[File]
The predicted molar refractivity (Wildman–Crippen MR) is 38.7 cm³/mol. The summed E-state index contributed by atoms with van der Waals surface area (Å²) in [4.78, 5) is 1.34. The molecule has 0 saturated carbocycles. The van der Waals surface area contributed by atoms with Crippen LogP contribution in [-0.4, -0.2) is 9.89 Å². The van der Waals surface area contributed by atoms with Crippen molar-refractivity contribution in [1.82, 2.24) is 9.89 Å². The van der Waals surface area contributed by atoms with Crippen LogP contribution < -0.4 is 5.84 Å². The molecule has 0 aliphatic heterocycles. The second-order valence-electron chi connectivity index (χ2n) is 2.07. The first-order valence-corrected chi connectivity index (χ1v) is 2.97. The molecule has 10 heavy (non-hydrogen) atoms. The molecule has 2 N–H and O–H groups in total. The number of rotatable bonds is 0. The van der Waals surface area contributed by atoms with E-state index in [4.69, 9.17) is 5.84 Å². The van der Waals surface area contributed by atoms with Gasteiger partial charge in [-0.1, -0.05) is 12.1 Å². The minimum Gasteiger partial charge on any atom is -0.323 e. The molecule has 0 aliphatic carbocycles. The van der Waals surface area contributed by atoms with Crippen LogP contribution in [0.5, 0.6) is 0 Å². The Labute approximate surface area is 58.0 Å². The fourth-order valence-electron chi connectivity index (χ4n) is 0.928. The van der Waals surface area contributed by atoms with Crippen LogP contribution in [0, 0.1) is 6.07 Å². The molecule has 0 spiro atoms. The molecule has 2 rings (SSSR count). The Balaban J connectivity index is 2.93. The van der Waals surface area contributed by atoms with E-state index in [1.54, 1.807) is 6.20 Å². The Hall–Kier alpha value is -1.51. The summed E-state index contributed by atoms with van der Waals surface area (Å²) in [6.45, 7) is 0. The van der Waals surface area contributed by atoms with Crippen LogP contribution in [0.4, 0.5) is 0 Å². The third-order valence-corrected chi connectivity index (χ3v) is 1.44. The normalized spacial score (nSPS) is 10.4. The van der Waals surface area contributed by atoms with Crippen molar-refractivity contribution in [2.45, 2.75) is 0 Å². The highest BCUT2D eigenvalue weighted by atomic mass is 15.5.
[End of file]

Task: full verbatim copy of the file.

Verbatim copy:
The predicted molar refractivity (Wildman–Crippen MR) is 38.7 cm³/mol. The summed E-state index contributed by atoms with van der Waals surface area (Å²) in [4.78, 5) is 1.34. The molecule has 0 saturated carbocycles. The van der Waals surface area contributed by atoms with Crippen LogP contribution in [-0.4, -0.2) is 9.89 Å². The van der Waals surface area contributed by atoms with Crippen molar-refractivity contribution in [1.82, 2.24) is 9.89 Å². The van der Waals surface area contributed by atoms with Crippen LogP contribution < -0.4 is 5.84 Å². The molecule has 0 aliphatic heterocycles. The second-order valence-electron chi connectivity index (χ2n) is 2.07. The first-order valence-corrected chi connectivity index (χ1v) is 2.97. The molecule has 10 heavy (non-hydrogen) atoms. The molecule has 2 N–H and O–H groups in total. The number of rotatable bonds is 0. The van der Waals surface area contributed by atoms with E-state index in [4.69, 9.17) is 5.84 Å². The van der Waals surface area contributed by atoms with Gasteiger partial charge in [-0.1, -0.05) is 12.1 Å². The minimum Gasteiger partial charge on any atom is -0.323 e. The molecule has 0 aliphatic carbocycles. The van der Waals surface area contributed by atoms with Crippen LogP contribution in [0.5, 0.6) is 0 Å². The Labute approximate surface area is 58.0 Å². The fourth-order valence-electron chi connectivity index (χ4n) is 0.928. The van der Waals surface area contributed by atoms with Crippen LogP contribution in [0, 0.1) is 6.07 Å². The molecule has 0 spiro atoms. The molecule has 2 rings (SSSR count). The Balaban J connectivity index is 2.93. The van der Waals surface area contributed by atoms with E-state index in [1.54, 1.807) is 6.20 Å². The Hall–Kier alpha value is -1.51. The summed E-state index contributed by atoms with van der Waals surface area (Å²) in [6.45, 7) is 0. The van der Waals surface area contributed by atoms with Crippen LogP contribution in [0.4, 0.5) is 0 Å². The third-order valence-corrected chi connectivity index (χ3v) is 1.44. The normalized spacial score (nSPS) is 10.4. The van der Waals surface area contributed by atoms with Crippen molar-refractivity contribution in [2.45, 2.75) is 0 Å². The highest BCUT2D eigenvalue weighted by atomic mass is 15.5.